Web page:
Mom, please stop reading right now. My father-in-law, I’m serious, this is not for your eyes. Anyone at all who doesn’t want to hear details about the goings on in my still functioning (barely) lady bits, this where where you exit the blog, stage left.
A couple of technical things you should know before reading on:
- I stopped getting periods during chemo, which was about a year ago. Since then, I have gotten 2 what I will call, period-adjacents. The doctors don’t think they were real periods because the blood was old and the flow inconsistent.
- Chemo can put any woman into early menopause. You won’t know its effect until much later
- Tamoxifen (the drug I am on for 10 years to stop my body from producing estrogen for cancer cells to feed on) can cause all sorts of disruptions to the menstrual process. It can also cause premature menopause or long term peri-menopause.
A few months ago I started noticing that something was not right down in Vaginatown. I am not prone to yeast infections (you guys, I told you this post was going to be rough) so I waited it out a bit to see, in a week’s hindsight, the full breadth of what we were dealing with.
The situation down low had gotten to a point where I could no longer wipe after urination. It was now a solid pat-down zone only. It felt dry, irritated and here it comes… you can close this post now… I’m serious… ITCHY. This is when I called to make an appointment with the one and only Gynecological Oncologist (Gyn-Onc) who specializes in survivorship, through my hospital system.
Within the past 6 months, I have had my first irregular pap smear in my lifetime and a pelvic ultrasound came back with some suspicious, but not yet worrisome, findings so it was definitely time to get to the bottom of this (get it?).
When I finally get to the Gyn-Onc appointment I find out that it is also what they are calling a “Survivorship Meeting”. The doctor comes into the room right at my appointment time and spends a full hour with me. Only 3 minutes of this was with me naked from the waist down in stirrups. A doctor actually looked me in the eye, asked me questions and listened to me for 57 minutes. Where has this woman been since diagnosis?! We all need this woman, ladies.
She asked me about my body and lifestyle from top to bottom. When we got to the ‘bottom’ part, she started spewing out words I wasn’t exactly ready for like, lubricant and atrophy. You heard me.
Tamoxifen takes away our estrogen. This commonly causes changes in the vagina/vulva area, most notably, dryness and itching. I was given a list of vaginal moisturizers, OY VEY.
The lack of estrogen while on Tamoxifen also affects our libidos. I had heard about this, but no one really drove it home. So buckle up.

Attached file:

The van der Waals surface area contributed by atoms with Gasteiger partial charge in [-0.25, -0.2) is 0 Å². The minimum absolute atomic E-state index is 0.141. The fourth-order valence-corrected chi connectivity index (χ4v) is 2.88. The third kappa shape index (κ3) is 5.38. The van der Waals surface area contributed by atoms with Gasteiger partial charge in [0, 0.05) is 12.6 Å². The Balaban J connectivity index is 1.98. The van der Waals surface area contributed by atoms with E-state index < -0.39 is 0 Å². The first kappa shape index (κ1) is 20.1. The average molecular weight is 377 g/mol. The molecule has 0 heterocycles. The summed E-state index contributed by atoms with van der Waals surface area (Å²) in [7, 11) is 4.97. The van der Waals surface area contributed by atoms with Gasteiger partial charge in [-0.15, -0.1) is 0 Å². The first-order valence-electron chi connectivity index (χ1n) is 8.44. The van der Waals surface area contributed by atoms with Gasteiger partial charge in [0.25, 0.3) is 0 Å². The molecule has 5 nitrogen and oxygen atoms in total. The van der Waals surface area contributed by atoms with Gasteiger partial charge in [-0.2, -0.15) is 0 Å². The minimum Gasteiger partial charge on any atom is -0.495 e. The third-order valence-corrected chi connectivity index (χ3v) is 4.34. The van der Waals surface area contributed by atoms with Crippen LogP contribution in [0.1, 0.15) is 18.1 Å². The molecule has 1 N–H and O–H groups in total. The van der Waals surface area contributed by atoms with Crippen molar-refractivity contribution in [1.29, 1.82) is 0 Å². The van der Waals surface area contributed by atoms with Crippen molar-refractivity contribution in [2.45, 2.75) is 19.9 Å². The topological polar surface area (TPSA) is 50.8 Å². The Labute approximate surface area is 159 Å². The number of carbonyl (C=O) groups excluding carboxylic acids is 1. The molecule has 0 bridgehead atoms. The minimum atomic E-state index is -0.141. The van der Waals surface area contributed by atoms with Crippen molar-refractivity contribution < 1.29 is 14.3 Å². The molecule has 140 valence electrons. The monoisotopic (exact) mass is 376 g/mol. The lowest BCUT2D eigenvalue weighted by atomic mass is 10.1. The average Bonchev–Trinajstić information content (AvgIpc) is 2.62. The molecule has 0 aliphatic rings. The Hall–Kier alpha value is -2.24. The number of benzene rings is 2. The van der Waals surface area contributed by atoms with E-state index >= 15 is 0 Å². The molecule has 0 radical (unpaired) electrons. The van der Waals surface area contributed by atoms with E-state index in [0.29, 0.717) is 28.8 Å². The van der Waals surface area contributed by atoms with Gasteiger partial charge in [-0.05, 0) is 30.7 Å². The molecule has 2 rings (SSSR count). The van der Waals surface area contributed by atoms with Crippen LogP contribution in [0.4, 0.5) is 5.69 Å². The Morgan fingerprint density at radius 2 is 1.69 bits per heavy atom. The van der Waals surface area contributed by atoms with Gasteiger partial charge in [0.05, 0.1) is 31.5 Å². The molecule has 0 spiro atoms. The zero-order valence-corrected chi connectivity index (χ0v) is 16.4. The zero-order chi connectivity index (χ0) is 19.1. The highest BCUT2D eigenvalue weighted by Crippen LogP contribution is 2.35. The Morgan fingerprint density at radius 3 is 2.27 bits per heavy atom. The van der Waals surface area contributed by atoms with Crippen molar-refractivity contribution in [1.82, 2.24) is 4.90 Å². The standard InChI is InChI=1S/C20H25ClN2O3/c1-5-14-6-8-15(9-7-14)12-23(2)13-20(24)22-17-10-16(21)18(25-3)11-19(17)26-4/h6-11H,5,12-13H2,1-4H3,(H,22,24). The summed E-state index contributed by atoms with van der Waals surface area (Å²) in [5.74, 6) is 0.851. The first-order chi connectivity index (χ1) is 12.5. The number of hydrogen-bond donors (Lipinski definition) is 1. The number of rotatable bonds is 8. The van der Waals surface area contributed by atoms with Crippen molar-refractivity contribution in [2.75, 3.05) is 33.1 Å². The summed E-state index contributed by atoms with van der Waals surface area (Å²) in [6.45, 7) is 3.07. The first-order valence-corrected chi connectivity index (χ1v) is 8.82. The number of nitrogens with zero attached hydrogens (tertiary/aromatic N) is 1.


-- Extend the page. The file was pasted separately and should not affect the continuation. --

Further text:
With your female body lacking its primary female hormone, it shouldn’t come as a surprise that your brain isn’t sending the message to the vagina, ‘hey! let’s find something fun to do down here!’. The messages stop. The vaginal message depot is boarded up.
Between the vaginal discomfort and the lack of libido, maintaining an ‘intimate lifestyle’ (I’m still really worried that my mom is reading this), becomes near impossible.
The Gyn-Onc asked about this extensively and told me in no uncertain terms that I have to maintain a physical intimate relationship OR MY VAGINA WOULD START TO ATROPHY. I wish I was kidding. She said in order to avoid vaginal atrophy, the vulva and vagina should be ‘utilized’ at least once a week.
Um, did you say once a week? Did my husband pay you? What is happening here? Did you not just confirm that my vagina is a wasteland that causes me great discomfort both physically and mentally?
I was given a long list of approved lubricants and told that there is a drug available for female libido boosting, but she doesn’t prescribe it because its side effects are so bad. She also said that there is another female libido boosting drug being FDA tested that looks promising, but it will be a few years at the least. Refers me back to long list of lubricants.
As I saddle up in the stirrups, she asks if I think I am in menopause. I have no idea, but I do know that my periods as I knew them, have ceased. Next comes my favorite part. When she gets her bright light directed at my under-carriage she announces in a singsongy voice. “Your vulva actually looks OK!”. FML.
Blood tests were ordered to see if I was indeed in menopause. They check your FSA and Estrodial. Within a few hours I received an email that I was not in menopause. Unclear whether I should be thrilled or bummed.
This leaves me in peri-menopausal land. Peri-menopausal land with her dry vulvas, missing libido, hot flashes and peekaboo periods could last me until I hit actual menopause. Guys, we are talking 15+ years possibly. Get me off this traaaaaiiiiiinnnnnn!
But I can’t get off. This is the card I was dealt. When they remove your breasts, they secretly take a whole bunch away from your southern hemisphere, too.
So here I am, a 37 year old woman with an 8 page printout of vaginal moisturizers, tips for hot flashes and multiples references to sex therapists. Humph (rests chin in hands with defeated puppy dog look on face).
I guess we owe it to ourselves to make the suggested changes and find ways to keep living the life we want. It ain’t easy, but the other option is to close Vaginatown permanently which, according to the Gyn-Onc, is a major no-no unless you desire the physical anatomy of a Barbie doll.
And dear readers, please do not send this link to anyone I am related to either by blood or marriage. And for the love of God, no one tell my husband about this post. Do not speak of this blog post to your friends on any kind of phone line that Putin could hack into and use against us. Let’s just let it live here, where it can hopefully help my fellow survivors.